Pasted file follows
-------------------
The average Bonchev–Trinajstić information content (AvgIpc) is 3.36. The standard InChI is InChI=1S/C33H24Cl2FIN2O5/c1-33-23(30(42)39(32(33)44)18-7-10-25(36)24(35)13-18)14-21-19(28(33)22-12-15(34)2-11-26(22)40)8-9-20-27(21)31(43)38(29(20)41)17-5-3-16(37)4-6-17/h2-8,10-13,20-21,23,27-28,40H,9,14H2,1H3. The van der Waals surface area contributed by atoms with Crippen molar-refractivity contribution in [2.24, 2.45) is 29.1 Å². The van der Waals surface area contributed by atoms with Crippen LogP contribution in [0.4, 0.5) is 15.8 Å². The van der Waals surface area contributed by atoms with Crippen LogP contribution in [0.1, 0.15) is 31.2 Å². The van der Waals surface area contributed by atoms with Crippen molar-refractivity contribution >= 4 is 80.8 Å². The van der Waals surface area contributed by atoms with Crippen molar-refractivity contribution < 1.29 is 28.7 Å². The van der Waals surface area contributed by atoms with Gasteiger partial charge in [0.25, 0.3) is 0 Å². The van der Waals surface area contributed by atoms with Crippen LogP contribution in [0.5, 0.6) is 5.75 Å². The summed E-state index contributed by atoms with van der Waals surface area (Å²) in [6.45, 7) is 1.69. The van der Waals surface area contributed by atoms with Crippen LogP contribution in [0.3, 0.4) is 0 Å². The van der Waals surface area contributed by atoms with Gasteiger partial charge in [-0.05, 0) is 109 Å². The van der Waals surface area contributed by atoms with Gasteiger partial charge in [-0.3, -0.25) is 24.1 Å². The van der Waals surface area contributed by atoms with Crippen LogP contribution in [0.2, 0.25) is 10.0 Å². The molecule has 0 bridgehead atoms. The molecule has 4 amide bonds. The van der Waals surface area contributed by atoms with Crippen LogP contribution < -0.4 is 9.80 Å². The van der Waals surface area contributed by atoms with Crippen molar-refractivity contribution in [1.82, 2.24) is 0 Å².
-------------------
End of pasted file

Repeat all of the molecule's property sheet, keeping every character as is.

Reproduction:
The average Bonchev–Trinajstić information content (AvgIpc) is 3.36. The standard InChI is InChI=1S/C33H24Cl2FIN2O5/c1-33-23(30(42)39(32(33)44)18-7-10-25(36)24(35)13-18)14-21-19(28(33)22-12-15(34)2-11-26(22)40)8-9-20-27(21)31(43)38(29(20)41)17-5-3-16(37)4-6-17/h2-8,10-13,20-21,23,27-28,40H,9,14H2,1H3. The van der Waals surface area contributed by atoms with Crippen molar-refractivity contribution in [2.24, 2.45) is 29.1 Å². The van der Waals surface area contributed by atoms with Crippen LogP contribution in [0.4, 0.5) is 15.8 Å². The van der Waals surface area contributed by atoms with Crippen LogP contribution in [0.1, 0.15) is 31.2 Å². The van der Waals surface area contributed by atoms with Crippen molar-refractivity contribution >= 4 is 80.8 Å². The van der Waals surface area contributed by atoms with Crippen molar-refractivity contribution < 1.29 is 28.7 Å². The van der Waals surface area contributed by atoms with Gasteiger partial charge in [0.25, 0.3) is 0 Å². The van der Waals surface area contributed by atoms with Crippen LogP contribution in [0.5, 0.6) is 5.75 Å². The summed E-state index contributed by atoms with van der Waals surface area (Å²) in [6.45, 7) is 1.69. The van der Waals surface area contributed by atoms with Crippen LogP contribution in [0.3, 0.4) is 0 Å². The van der Waals surface area contributed by atoms with Gasteiger partial charge in [-0.05, 0) is 109 Å². The van der Waals surface area contributed by atoms with Gasteiger partial charge in [-0.3, -0.25) is 24.1 Å². The van der Waals surface area contributed by atoms with Crippen LogP contribution in [0.2, 0.25) is 10.0 Å². The molecule has 0 bridgehead atoms. The molecule has 4 amide bonds. The van der Waals surface area contributed by atoms with Crippen LogP contribution < -0.4 is 9.80 Å². The van der Waals surface area contributed by atoms with Crippen molar-refractivity contribution in [1.82, 2.24) is 0 Å².